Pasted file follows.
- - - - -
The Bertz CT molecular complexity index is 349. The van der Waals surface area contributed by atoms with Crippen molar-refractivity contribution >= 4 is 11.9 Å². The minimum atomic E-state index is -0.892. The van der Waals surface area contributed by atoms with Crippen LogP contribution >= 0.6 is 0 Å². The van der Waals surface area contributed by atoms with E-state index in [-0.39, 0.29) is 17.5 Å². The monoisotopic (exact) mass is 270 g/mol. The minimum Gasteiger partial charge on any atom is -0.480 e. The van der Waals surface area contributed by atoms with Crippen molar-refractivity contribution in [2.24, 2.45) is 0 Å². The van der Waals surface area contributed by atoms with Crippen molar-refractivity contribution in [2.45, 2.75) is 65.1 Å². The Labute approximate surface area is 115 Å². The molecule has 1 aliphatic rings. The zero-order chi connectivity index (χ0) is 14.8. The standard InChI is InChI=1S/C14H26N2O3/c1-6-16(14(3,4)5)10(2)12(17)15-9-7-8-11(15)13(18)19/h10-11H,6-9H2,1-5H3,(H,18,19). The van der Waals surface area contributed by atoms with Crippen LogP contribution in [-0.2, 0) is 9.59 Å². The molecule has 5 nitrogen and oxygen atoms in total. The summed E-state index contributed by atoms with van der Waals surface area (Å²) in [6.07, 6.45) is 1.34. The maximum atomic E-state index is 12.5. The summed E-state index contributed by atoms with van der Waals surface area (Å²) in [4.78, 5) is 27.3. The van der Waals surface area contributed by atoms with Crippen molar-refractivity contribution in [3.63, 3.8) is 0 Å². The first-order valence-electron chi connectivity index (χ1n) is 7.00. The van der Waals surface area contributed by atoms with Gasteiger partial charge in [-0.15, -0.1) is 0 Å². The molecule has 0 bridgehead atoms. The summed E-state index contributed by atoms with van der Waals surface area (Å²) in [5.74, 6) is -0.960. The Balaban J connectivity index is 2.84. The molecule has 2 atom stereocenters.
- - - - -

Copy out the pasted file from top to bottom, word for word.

The Bertz CT molecular complexity index is 349. The van der Waals surface area contributed by atoms with Crippen molar-refractivity contribution >= 4 is 11.9 Å². The minimum atomic E-state index is -0.892. The van der Waals surface area contributed by atoms with Crippen LogP contribution >= 0.6 is 0 Å². The van der Waals surface area contributed by atoms with E-state index in [-0.39, 0.29) is 17.5 Å². The monoisotopic (exact) mass is 270 g/mol. The minimum Gasteiger partial charge on any atom is -0.480 e. The van der Waals surface area contributed by atoms with Crippen molar-refractivity contribution in [2.24, 2.45) is 0 Å². The van der Waals surface area contributed by atoms with Crippen molar-refractivity contribution in [2.45, 2.75) is 65.1 Å². The Labute approximate surface area is 115 Å². The molecule has 1 aliphatic rings. The zero-order chi connectivity index (χ0) is 14.8. The standard InChI is InChI=1S/C14H26N2O3/c1-6-16(14(3,4)5)10(2)12(17)15-9-7-8-11(15)13(18)19/h10-11H,6-9H2,1-5H3,(H,18,19). The van der Waals surface area contributed by atoms with Crippen LogP contribution in [-0.2, 0) is 9.59 Å². The molecule has 5 nitrogen and oxygen atoms in total. The summed E-state index contributed by atoms with van der Waals surface area (Å²) in [6.07, 6.45) is 1.34. The maximum atomic E-state index is 12.5. The summed E-state index contributed by atoms with van der Waals surface area (Å²) in [4.78, 5) is 27.3. The van der Waals surface area contributed by atoms with Crippen molar-refractivity contribution in [3.63, 3.8) is 0 Å². The first-order valence-electron chi connectivity index (χ1n) is 7.00. The van der Waals surface area contributed by atoms with Gasteiger partial charge in [-0.15, -0.1) is 0 Å². The molecule has 0 bridgehead atoms. The summed E-state index contributed by atoms with van der Waals surface area (Å²) in [5.74, 6) is -0.960. The Balaban J connectivity index is 2.84. The molecule has 2 atom stereocenters.